59 votes

Is there a virtue to learning how to compute by hand?

The following response is written with elementary-to-high-school mathematics in mind. A lack of a decent number sense really does encumber making sense of and parsing word problems, as well as the ...
ryang's user avatar
  • 1,832
56 votes

Why do we introduce the notion that triangles are "congruent" instead of just saying that they are "the same" or "equal"?

Colloquially, there's a lot of conceptual overlap between all of these terms, but "sameness" is not a well-defined mathematical property. Congruent shapes need not be "the same" or ...
Nuclear Hoagie's user avatar
54 votes

Explaining why (or whether) zero and one are prime, composite or neither to younger children

"Because we said so" is a bit of a conversation closer, I agree. But "Because some people agreed a long time ago to define it that way so we could have conversations where we all understood each ...
Matthew Daly's user avatar
  • 5,599
49 votes
Accepted

Future educators writing nonsense questions

You might try starting this kind of lesson with an assignment where you provide a list of different responses to the prompt "Write a variety of word problems which would require the student to ...
Nick C's user avatar
  • 9,406
46 votes
Accepted

Which product of single digits do children usually get wrong?

https://www.theguardian.com/news/datablog/2013/may/31/times-tables-hardest-easiest-children There are links to a dataset in the article. As far as I can tell, this isn't a formal study: But some new ...
Adam's user avatar
  • 5,382
44 votes

Explaining the order of negative integers

To my mind, the problem is the word smallest. If you asked me which is smaller, $-1$ or $-9$, I'd ask you to clarify in what sense. Colloquial use of small refers to magnitude rather than ordering. It ...
Dan Fox's user avatar
  • 5,843
41 votes

What can (and should) an educator do about ambiguous terms like "triangle", "square", etc?

I'm confused. Are you really going to try to make this sort of distinction when teaching geometric figures to students "around 9-13 years old"? Students that age (and engineers my age -- ...
Flydog57's user avatar
  • 595
41 votes

What value is there in requiring students to answer word problems in complete sentences?

Yes, there is mathematical pedagogical value in the usage of complete sentences - but this does not only refer to "answers" and not only to "word problems", but to all parts of the ...
Jochen Glueck's user avatar
37 votes

What value is there in requiring students to answer word problems in complete sentences?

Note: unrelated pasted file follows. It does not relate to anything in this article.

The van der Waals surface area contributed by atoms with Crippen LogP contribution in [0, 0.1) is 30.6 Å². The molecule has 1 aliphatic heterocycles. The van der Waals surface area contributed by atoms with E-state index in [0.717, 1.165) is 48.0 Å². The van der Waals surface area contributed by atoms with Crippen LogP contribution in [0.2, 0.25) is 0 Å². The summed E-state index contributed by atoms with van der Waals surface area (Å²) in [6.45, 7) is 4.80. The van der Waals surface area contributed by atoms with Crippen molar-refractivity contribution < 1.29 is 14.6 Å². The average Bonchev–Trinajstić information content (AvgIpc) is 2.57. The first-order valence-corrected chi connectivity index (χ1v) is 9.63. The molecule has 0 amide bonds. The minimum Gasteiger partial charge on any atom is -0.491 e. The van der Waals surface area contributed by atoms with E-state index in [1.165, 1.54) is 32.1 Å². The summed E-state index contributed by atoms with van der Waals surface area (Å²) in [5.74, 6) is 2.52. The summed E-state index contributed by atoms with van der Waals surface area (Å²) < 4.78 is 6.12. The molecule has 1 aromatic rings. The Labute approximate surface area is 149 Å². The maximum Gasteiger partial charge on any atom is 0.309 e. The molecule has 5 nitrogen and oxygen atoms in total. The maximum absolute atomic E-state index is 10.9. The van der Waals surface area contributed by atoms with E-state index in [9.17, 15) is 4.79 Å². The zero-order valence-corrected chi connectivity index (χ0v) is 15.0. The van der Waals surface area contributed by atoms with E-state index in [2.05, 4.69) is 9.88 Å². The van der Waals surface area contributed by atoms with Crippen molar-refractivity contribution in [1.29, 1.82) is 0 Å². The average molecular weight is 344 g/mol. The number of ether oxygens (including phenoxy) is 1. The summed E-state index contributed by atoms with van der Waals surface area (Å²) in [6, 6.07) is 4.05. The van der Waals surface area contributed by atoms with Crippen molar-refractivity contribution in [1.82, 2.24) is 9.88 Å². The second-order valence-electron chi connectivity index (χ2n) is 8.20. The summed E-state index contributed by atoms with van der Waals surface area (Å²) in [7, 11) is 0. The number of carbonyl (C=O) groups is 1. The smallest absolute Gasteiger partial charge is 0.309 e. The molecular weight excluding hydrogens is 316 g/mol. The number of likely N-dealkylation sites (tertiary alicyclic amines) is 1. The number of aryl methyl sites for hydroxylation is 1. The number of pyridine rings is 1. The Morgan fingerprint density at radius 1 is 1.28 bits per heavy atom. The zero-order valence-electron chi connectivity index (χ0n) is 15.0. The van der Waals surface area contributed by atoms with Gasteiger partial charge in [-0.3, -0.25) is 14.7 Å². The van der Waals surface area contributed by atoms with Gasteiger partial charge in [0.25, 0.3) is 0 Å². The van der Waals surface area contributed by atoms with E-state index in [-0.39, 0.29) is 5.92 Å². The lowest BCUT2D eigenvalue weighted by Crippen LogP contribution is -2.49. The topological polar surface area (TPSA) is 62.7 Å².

I do think there is value in expecting students to give answers in correct English. It will certainly help when they start to face longer and less structured questions. However, the example you give ...
Especially Lime's user avatar
34 votes

Explaining why (or whether) zero and one are prime, composite or neither to younger children

There was a multiplication table posted on the wall. Like this \begin{alignat}4 1 &\quad 2 &\quad 3 &\quad 4 &\quad\cdots\\ 2 &\quad 4 &\quad 6 &\quad 8 &\quad\cdots\\ ...
Gerald Edgar's user avatar
  • 7,499
33 votes

Is this primarily a "rote computational trick" for multiplication by 9?

Anything that is just a trick leads to students having wrong ideas about what math is. But methods that help students see the patterns can help them learn the multiplication facts, along with getting ...
Sue VanHattum's user avatar
  • 20.2k
33 votes

How can I explain why we need proofs to someone who has no experience in mathematical thinking?

More fun than equations are patterns that seem to hold. Put a dot on a circle, connect it to all the other dots (none yet), there is 1 region. Second dot connects to first, two regions. Third dot ...
Sue VanHattum's user avatar
  • 20.2k
30 votes

Why do we introduce the notion that triangles are "congruent" instead of just saying that they are "the same" or "equal"?

The smart-aleck answer is that most congruent triangles, or congruent figures more generally, aren't actually "the same" or "equal". Usually when we say two things are "the ...
Rivers McForge's user avatar
29 votes

Why do some students struggle so much with fractions?

There are many reasons why fractions are so hard for students to learn. Mostly, they're taught gibberish and assessed according to such gibberish. Example 1 You are a 12-year-old student who has ...